A twitter meme passed by today:
People 35 and older: when did you first have a computer in your home? - @thisone0verhere
The first computer in my home was a TRS-80 Model II, purchased in or around 1981. Dad had a degree that involved doing a lot of statistics, had learned how to do that using computers (SPSS 1), and thought being able to do that at home would be pretty nifty. This computer was one that loaded programs on cassette tape, which meant running it required three outlets. The day it showed up, we sat it in the middle of the living-room and spread cables everywhere. It came with a Space Invaders game, which was cool.
Computer number two was a Commodore that definitely was not the 64. It was also a business machine. I think that was 1984ish.
Computer number three was an IBM PC, the kind with two floppy drives. It didn't last that long.
Computer number four was an IBM XT, the kind with a 10MB hard drive in it. So fancy. I played a lot of Wizardry on it. I definitely wrote a few school papers using it and a long-forgotten word processor named Xywrite. This was the era when I discovered dialup BBS systems, and what passed for social media at the time. This was also the first technicallyÂ internet-connected machine, because I was able to use SLIP and the university modem pool to talk to the internet. I was using the IBM XT as a serial console into a terminal server rather than terminating the TCP/IP itself.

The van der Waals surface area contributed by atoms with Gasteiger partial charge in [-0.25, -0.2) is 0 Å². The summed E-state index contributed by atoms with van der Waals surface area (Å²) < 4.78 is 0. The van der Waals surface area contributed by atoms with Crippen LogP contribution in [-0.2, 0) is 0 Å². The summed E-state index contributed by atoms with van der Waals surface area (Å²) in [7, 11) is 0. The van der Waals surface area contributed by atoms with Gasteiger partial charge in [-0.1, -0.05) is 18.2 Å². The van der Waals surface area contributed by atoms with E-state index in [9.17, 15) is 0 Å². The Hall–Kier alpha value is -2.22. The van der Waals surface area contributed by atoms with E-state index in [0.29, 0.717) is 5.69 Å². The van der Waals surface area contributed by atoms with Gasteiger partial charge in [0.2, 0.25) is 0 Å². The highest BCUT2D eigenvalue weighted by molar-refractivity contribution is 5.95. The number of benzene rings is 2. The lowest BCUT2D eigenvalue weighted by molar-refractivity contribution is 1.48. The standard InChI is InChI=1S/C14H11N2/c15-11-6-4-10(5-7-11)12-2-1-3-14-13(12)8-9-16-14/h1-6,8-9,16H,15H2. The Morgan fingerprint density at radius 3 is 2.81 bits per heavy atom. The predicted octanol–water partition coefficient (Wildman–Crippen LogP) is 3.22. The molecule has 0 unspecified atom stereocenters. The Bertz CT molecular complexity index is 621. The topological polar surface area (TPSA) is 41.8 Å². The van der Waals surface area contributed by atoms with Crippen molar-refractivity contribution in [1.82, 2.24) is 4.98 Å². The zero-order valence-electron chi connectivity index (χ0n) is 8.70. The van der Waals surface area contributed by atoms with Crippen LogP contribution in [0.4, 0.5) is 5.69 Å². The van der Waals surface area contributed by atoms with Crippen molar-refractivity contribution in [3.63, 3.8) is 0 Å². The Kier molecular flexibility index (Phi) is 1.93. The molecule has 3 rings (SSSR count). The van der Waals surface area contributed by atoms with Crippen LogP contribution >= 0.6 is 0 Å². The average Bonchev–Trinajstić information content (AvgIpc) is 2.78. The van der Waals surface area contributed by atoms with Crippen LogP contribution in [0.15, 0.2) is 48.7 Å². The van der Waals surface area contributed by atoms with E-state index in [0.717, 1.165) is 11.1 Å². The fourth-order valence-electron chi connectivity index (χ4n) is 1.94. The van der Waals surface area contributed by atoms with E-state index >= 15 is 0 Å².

Number five was an IBM 386-based machine of some kind (with the math coprocessor). This had WordPerfect 5 on it, complete with the famous blue screen and keyboard hotkey template. This also ran Windows 3.1, and also never terminated a TCP/IP connection that I know of.
The first computer I ever bought for myself was a 486/33 DX, which I got shortly before college (which cost $3K in 2022 dollars). This was my first computer to run a native TCP/IP stack, though that had to wait until my first apartment and an Ethernet card (a 3Com card). It never ran WiFi, but that's because it didn't need to.
Dad had everything to do with why I had a computer in the home as early as I did. He was writing FORTRAN on punchcards before I had words. I believe he was still using some 16-bit FORTRAN right up until he retired. Statistics likes computers!